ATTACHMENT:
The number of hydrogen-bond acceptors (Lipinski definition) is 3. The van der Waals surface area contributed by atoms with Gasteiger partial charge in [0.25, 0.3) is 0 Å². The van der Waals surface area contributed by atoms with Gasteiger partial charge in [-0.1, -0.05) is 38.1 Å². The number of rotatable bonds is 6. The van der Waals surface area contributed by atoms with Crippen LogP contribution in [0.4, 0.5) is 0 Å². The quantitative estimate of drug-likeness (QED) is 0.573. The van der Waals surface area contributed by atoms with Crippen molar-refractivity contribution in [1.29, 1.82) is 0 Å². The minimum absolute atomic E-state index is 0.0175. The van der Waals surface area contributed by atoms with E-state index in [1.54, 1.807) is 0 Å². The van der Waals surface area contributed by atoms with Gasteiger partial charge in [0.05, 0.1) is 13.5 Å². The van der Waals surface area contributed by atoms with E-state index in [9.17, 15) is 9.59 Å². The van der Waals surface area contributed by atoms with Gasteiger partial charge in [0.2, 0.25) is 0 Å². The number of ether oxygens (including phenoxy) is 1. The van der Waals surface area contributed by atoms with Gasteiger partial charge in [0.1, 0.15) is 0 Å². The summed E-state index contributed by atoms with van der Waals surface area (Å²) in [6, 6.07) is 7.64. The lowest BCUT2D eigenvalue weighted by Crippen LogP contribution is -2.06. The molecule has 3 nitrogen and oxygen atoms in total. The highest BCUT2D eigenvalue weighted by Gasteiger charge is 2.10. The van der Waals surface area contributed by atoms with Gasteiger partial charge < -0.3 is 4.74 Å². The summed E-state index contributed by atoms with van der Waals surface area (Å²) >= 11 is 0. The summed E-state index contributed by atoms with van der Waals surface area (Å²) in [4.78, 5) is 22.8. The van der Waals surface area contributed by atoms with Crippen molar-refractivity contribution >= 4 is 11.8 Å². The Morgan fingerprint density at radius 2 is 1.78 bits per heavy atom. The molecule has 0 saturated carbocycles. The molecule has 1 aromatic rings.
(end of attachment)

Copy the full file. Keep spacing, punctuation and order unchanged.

The number of hydrogen-bond acceptors (Lipinski definition) is 3. The van der Waals surface area contributed by atoms with Gasteiger partial charge in [0.25, 0.3) is 0 Å². The van der Waals surface area contributed by atoms with Gasteiger partial charge in [-0.1, -0.05) is 38.1 Å². The number of rotatable bonds is 6. The van der Waals surface area contributed by atoms with Crippen LogP contribution in [0.4, 0.5) is 0 Å². The quantitative estimate of drug-likeness (QED) is 0.573. The van der Waals surface area contributed by atoms with Crippen molar-refractivity contribution in [1.29, 1.82) is 0 Å². The minimum absolute atomic E-state index is 0.0175. The van der Waals surface area contributed by atoms with E-state index in [1.54, 1.807) is 0 Å². The van der Waals surface area contributed by atoms with Gasteiger partial charge in [0.05, 0.1) is 13.5 Å². The van der Waals surface area contributed by atoms with E-state index in [9.17, 15) is 9.59 Å². The van der Waals surface area contributed by atoms with Gasteiger partial charge in [0.2, 0.25) is 0 Å². The number of ether oxygens (including phenoxy) is 1. The van der Waals surface area contributed by atoms with Gasteiger partial charge in [0.1, 0.15) is 0 Å². The summed E-state index contributed by atoms with van der Waals surface area (Å²) in [6, 6.07) is 7.64. The lowest BCUT2D eigenvalue weighted by Crippen LogP contribution is -2.06. The molecule has 3 nitrogen and oxygen atoms in total. The highest BCUT2D eigenvalue weighted by Gasteiger charge is 2.10. The van der Waals surface area contributed by atoms with Gasteiger partial charge < -0.3 is 4.74 Å². The summed E-state index contributed by atoms with van der Waals surface area (Å²) >= 11 is 0. The summed E-state index contributed by atoms with van der Waals surface area (Å²) in [4.78, 5) is 22.8. The van der Waals surface area contributed by atoms with Crippen molar-refractivity contribution >= 4 is 11.8 Å². The Morgan fingerprint density at radius 2 is 1.78 bits per heavy atom. The molecule has 0 saturated carbocycles. The molecule has 1 aromatic rings.